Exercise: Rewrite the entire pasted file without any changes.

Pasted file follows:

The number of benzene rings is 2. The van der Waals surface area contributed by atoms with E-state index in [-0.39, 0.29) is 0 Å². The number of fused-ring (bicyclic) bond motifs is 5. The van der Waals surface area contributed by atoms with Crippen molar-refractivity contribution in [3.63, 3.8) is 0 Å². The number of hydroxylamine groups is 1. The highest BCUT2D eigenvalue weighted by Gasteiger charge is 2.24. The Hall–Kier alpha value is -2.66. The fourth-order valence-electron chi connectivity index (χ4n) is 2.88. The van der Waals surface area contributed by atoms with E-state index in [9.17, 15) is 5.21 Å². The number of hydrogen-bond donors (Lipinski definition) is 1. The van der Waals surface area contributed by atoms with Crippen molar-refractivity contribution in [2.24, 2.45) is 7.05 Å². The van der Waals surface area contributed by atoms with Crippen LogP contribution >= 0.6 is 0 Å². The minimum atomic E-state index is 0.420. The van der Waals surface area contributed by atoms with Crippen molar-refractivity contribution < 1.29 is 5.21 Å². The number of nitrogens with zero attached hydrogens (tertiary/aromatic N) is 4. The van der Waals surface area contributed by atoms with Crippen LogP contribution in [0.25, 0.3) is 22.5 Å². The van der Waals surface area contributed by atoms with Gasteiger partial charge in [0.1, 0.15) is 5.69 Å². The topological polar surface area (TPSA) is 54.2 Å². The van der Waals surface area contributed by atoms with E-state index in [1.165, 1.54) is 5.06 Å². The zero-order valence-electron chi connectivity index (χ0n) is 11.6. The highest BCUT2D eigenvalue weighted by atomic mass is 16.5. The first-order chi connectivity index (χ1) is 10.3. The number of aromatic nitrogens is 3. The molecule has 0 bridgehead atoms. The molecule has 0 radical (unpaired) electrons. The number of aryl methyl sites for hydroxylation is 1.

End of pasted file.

The number of benzene rings is 2. The van der Waals surface area contributed by atoms with E-state index in [-0.39, 0.29) is 0 Å². The number of fused-ring (bicyclic) bond motifs is 5. The van der Waals surface area contributed by atoms with Crippen molar-refractivity contribution in [3.63, 3.8) is 0 Å². The number of hydroxylamine groups is 1. The highest BCUT2D eigenvalue weighted by Gasteiger charge is 2.24. The Hall–Kier alpha value is -2.66. The fourth-order valence-electron chi connectivity index (χ4n) is 2.88. The van der Waals surface area contributed by atoms with E-state index in [9.17, 15) is 5.21 Å². The number of hydrogen-bond donors (Lipinski definition) is 1. The van der Waals surface area contributed by atoms with Crippen molar-refractivity contribution in [2.24, 2.45) is 7.05 Å². The van der Waals surface area contributed by atoms with Crippen LogP contribution >= 0.6 is 0 Å². The minimum atomic E-state index is 0.420. The van der Waals surface area contributed by atoms with Crippen molar-refractivity contribution < 1.29 is 5.21 Å². The number of nitrogens with zero attached hydrogens (tertiary/aromatic N) is 4. The van der Waals surface area contributed by atoms with Crippen LogP contribution in [0.25, 0.3) is 22.5 Å². The van der Waals surface area contributed by atoms with Gasteiger partial charge in [0.1, 0.15) is 5.69 Å². The topological polar surface area (TPSA) is 54.2 Å². The van der Waals surface area contributed by atoms with E-state index in [1.165, 1.54) is 5.06 Å². The zero-order valence-electron chi connectivity index (χ0n) is 11.6. The highest BCUT2D eigenvalue weighted by atomic mass is 16.5. The first-order chi connectivity index (χ1) is 10.3. The number of aromatic nitrogens is 3. The molecule has 0 bridgehead atoms. The molecule has 0 radical (unpaired) electrons. The number of aryl methyl sites for hydroxylation is 1.